West's Points: Evolving Issues With ALK Rearrangements

OBTNMay 2010
Volume 4
Issue 5

H. Jack West, MD, takes a moment to talk about what he is finding in regard to anaplastic lymphoma kinase (ALK) rearrangements seen in approximately 4% of patients with non�small cell lung cancer, as reviewed by Shaw et al in a September 2009 issue of the Journal of Clinical Oncology.

Journal of Clinical Oncology

I thought I would take a moment to talk about what I am finding in regard to anaplastic lymphoma kinase (ALK) rearrangements seen in approximately 4% of patients with non—small cell lung cancer, as reviewed by Shaw et al in a September 2009 issue of the . The Plenary Session at the upcoming American Society of Clinical Oncology annual meeting in June will feature a presentation on a small subset of patients with ALK rearrangements. Crizotinib, also known as PF-02341066, is a first-in-class experimental ALK inhibitor. In early trials, it has produced a high rate of response in patients with ALK rearrangements. Our center is participating in two of the early Pfizer-sponsored trials for patients with an ALK rearrangement as defined by testing at a central laboratory arising from the collaboration between Abbott and Pfizer. One is a phase III trial randomizing patients to second-line therapy with pemetrexed or docetaxel compared with crizotinib. The other is a companion single-arm phase II study of crizotinib for more extensively treated patients or for patients who were randomized to chemotherapy in the phase III second-line trial.

Several patients are finding their way to me after having their tumor tissue tested for ALK rearrangement at a laboratory that is performing this work outside of an official trial capacity. I have encountered patients who had their tumor tissue tested commercially through the pathology departments at the University of Colorado and Massachusetts General Hospital (MGH), and I understand that Genzyme is now offering ALK testing. Other laboratories are rapidly working toward offering testing. Previously, testing for ALK was available only through the oncology centers conducting the crizotinib trials. While this barrier to testing has been knocked down in the past few months, new challenges have emerged.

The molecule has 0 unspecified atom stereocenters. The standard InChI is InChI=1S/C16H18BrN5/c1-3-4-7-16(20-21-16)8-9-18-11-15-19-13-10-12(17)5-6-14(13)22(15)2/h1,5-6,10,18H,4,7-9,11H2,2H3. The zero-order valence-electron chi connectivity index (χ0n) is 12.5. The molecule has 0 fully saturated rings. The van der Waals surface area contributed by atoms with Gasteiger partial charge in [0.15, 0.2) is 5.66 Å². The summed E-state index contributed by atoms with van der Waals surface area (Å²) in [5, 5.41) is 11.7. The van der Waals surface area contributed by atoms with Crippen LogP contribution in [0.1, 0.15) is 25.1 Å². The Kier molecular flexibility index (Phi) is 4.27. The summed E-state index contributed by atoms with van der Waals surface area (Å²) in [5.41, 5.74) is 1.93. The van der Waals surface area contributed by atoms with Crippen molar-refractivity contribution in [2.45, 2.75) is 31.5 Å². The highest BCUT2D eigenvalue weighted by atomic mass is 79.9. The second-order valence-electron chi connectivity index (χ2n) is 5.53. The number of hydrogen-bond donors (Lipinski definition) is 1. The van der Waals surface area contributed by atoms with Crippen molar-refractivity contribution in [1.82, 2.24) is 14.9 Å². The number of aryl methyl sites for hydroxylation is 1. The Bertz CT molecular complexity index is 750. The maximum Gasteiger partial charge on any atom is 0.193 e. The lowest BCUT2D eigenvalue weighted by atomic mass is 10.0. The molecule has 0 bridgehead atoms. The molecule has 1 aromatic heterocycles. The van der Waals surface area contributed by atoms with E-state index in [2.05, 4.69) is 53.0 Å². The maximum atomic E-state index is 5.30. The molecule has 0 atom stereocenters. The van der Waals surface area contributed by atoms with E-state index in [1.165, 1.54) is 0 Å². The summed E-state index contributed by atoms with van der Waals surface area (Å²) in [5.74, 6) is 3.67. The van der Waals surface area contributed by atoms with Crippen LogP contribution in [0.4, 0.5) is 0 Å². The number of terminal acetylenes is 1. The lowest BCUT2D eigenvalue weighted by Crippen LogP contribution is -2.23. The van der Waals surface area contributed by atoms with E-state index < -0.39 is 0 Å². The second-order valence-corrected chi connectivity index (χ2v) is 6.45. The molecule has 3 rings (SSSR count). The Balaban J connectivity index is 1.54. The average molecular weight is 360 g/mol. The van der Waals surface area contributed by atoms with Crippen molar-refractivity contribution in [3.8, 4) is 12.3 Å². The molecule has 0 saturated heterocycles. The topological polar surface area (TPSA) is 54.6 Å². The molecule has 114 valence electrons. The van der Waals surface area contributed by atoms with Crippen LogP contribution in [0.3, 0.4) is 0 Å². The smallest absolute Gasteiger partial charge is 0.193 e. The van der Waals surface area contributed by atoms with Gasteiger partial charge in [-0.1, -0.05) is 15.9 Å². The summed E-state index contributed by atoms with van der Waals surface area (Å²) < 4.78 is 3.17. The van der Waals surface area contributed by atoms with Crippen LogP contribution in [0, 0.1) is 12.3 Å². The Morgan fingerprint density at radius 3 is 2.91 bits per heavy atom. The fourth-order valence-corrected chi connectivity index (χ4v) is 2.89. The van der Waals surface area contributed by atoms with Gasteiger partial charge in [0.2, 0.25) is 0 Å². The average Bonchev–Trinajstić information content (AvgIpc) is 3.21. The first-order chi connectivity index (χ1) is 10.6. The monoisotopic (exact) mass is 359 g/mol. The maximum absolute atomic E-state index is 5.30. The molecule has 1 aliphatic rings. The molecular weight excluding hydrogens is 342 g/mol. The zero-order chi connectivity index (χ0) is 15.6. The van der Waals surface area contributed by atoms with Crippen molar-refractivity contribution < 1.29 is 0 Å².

Although patients can have tumor tissue tested at an outside laboratory and found to be positive for an ALK rearrangement, this will not satisfy testing requirements to get a patient into a crizotinib trial. Tissue must still be sent to the central laboratory. Some patients will have run out of available tissue after their preliminary ALK test and may need another biopsy to obtain tissue for the official ALK test at the central laboratory—the one that counts. This even applies to patients whose tumor tissue was tested at MGH, which was the reference laboratory before Abbott got its own laboratory up and running earlier this year.

I have had my first patient who tested positive at an outside laboratory and then received a result of “negative for ALK rearrangement” for tissue tested at the Abbott laboratory. It is unclear whether this represents heterogeneity of tumor tissue or an error in technique for testing at either laboratory. The limited studies to assess heterogeneity of epidermal growth factor receptor (EGFR) mutations have certainly established that there is a disturbing precedent of tissue heterogeneity for the occurrence of an EGFR mutation within a tumor. It would not surprise me if different areas of cancer in the same person, or even different areas of the same tumor, might produce different results in terms of detecting ALK rearrangements. Yet, the only way a patient can be treated with crizotinib is to have a positive test for an ALK rearrangement at the central laboratory. I cringe to think that this lack of concordance might be a recurring observation. I have learned the hard way that the only thing worse than telling patients hopeful about crizotinib that they do not have an ALK rearrangement is telling patients that have come to my center from another state to enroll in a crizotinib trial that they tested negative at the central laboratory after testing positive initially.